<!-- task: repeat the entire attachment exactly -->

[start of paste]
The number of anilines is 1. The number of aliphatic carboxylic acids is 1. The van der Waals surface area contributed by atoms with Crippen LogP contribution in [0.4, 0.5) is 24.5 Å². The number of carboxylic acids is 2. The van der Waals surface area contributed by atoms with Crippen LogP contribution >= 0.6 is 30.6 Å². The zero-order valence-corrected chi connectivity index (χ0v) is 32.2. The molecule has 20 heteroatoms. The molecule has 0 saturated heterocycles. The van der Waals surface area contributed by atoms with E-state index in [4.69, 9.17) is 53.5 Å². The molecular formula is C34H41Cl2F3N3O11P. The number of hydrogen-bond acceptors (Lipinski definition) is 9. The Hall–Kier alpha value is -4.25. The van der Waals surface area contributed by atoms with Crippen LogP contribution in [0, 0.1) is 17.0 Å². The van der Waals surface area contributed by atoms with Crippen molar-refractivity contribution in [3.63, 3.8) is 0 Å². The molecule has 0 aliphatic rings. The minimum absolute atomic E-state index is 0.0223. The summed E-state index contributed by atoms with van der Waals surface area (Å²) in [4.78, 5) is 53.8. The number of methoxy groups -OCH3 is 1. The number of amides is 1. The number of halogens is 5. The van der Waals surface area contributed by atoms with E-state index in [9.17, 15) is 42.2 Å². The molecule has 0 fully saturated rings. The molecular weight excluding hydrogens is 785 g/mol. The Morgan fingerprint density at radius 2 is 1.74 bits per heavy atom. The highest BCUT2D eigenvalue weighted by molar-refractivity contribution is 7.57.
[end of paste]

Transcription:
The number of anilines is 1. The number of aliphatic carboxylic acids is 1. The van der Waals surface area contributed by atoms with Crippen LogP contribution in [0.4, 0.5) is 24.5 Å². The number of carboxylic acids is 2. The van der Waals surface area contributed by atoms with Crippen LogP contribution >= 0.6 is 30.6 Å². The zero-order valence-corrected chi connectivity index (χ0v) is 32.2. The molecule has 20 heteroatoms. The molecule has 0 saturated heterocycles. The van der Waals surface area contributed by atoms with E-state index in [4.69, 9.17) is 53.5 Å². The molecular formula is C34H41Cl2F3N3O11P. The number of hydrogen-bond acceptors (Lipinski definition) is 9. The Hall–Kier alpha value is -4.25. The van der Waals surface area contributed by atoms with Crippen LogP contribution in [0, 0.1) is 17.0 Å². The van der Waals surface area contributed by atoms with Crippen molar-refractivity contribution in [3.63, 3.8) is 0 Å². The molecule has 0 aliphatic rings. The minimum absolute atomic E-state index is 0.0223. The summed E-state index contributed by atoms with van der Waals surface area (Å²) in [4.78, 5) is 53.8. The number of methoxy groups -OCH3 is 1. The number of amides is 1. The number of halogens is 5. The van der Waals surface area contributed by atoms with E-state index in [9.17, 15) is 42.2 Å². The molecule has 0 fully saturated rings. The molecular weight excluding hydrogens is 785 g/mol. The Morgan fingerprint density at radius 2 is 1.74 bits per heavy atom. The highest BCUT2D eigenvalue weighted by molar-refractivity contribution is 7.57.